WEST PALM BEACH, Fla. — Worldwide concern is growing over the emergence of a new COVID-19 variant as residents begin to worry if it will reach Florida.
At a Palm Beach County Health Care District mobile vaccine site, Rhonda DeSousa was getting a COVID booster shot and admitted she has heard about the Omicron variant.
"I want all the protection I can get," DeSousa said in the parking lot of the Palm Beach County School District. "We really don't know how much of a concern it'll be yet."
"I'm not scared of it. I heard they already got two persons in Canada that's contracted that, and it's coming from Africa," said resident Isidore Rodriguez.
Rodriguez got his booster shot and is hoping to have extra protection against omicron.
Dr. David Dodson of West Palm Beach agrees much more needs to be learned about the latest variant, which has been reported in several countries including South Africa and Canada.
"It seems to be more contagious than [the] delta [variant] based on early information that we have from South Africa," Dodson said.
Dodson said we shouldn't panic, but we definitely need to be concerned as the virus is being detected in other countries, and Florida readies for a high-volume tourist season.
"It seems to have spread to a lot of countries already. Travel bans, at best, may slow the spread, but they won't prevent it, and I suspect we already have cases in the United States that we just haven't identified yet," Dodson said.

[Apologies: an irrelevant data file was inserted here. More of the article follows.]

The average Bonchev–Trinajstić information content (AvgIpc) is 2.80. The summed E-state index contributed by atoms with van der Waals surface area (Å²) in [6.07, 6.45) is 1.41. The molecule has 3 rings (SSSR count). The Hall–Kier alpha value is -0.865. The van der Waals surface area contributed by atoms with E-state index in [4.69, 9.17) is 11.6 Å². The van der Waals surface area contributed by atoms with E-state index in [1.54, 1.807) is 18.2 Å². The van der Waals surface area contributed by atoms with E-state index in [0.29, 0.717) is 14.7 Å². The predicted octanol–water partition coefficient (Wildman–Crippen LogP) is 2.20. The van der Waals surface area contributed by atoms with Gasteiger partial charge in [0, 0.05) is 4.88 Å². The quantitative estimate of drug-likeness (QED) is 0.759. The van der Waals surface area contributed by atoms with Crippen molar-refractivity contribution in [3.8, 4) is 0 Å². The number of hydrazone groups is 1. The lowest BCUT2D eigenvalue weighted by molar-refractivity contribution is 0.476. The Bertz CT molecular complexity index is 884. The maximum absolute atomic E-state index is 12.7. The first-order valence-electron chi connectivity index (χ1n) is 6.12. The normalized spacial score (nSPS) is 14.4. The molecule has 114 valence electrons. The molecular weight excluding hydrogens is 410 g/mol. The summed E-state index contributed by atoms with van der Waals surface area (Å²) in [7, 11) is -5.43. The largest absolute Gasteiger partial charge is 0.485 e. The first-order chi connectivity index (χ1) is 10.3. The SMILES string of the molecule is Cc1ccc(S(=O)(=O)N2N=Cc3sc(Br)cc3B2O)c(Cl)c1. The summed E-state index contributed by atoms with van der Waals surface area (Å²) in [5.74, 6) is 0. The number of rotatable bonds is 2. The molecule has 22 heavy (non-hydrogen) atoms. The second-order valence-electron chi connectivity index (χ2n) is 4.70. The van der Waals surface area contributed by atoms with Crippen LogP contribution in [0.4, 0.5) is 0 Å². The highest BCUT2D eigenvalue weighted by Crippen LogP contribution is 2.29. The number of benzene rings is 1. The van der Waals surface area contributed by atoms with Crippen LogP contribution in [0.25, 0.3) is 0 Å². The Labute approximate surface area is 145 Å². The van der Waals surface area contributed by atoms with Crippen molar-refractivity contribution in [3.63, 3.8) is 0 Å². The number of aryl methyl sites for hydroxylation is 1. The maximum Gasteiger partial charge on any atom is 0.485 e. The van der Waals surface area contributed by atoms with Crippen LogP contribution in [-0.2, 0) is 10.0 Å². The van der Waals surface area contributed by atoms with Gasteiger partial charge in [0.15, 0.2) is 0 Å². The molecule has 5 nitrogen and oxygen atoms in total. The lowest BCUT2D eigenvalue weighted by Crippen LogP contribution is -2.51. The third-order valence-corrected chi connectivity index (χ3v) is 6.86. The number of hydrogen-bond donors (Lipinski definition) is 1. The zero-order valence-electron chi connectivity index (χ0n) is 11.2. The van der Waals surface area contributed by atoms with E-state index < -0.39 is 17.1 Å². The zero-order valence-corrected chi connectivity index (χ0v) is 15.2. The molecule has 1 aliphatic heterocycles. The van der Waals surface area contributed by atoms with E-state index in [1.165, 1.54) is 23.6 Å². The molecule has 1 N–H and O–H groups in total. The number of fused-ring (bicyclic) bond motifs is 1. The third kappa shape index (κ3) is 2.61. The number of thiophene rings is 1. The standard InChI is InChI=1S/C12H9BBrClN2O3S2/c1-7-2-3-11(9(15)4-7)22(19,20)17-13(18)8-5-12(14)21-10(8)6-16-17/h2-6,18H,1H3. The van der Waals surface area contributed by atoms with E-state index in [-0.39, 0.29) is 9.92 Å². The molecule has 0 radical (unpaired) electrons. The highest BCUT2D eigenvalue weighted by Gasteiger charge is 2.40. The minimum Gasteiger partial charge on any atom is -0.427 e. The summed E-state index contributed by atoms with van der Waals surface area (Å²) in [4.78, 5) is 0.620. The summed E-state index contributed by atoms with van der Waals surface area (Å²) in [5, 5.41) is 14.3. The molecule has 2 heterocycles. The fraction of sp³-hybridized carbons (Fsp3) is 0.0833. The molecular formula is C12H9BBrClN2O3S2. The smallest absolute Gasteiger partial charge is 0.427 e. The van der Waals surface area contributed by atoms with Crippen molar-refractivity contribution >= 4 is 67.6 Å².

Health experts still don't know enough about omicron at this point to determine if it is more or less dangerous than other variants.
Dodson said how we respond to this new development will be crucial.
"The course of this pandemic depends on human behavior, and if people are stubborn enough not to get vaccines, that'll prolong this pandemic," Dodson said.
Studies are also being conducted on how well the current vaccines work at stopping the new variant.
In the meantime, medical experts say it's best to get the vaccine and booster shots.
"For people who have been vaccinated, the boosters are important because that'll raise their level of immunity," Dodson said. "The virus spreads fast and best among unvaccinated people."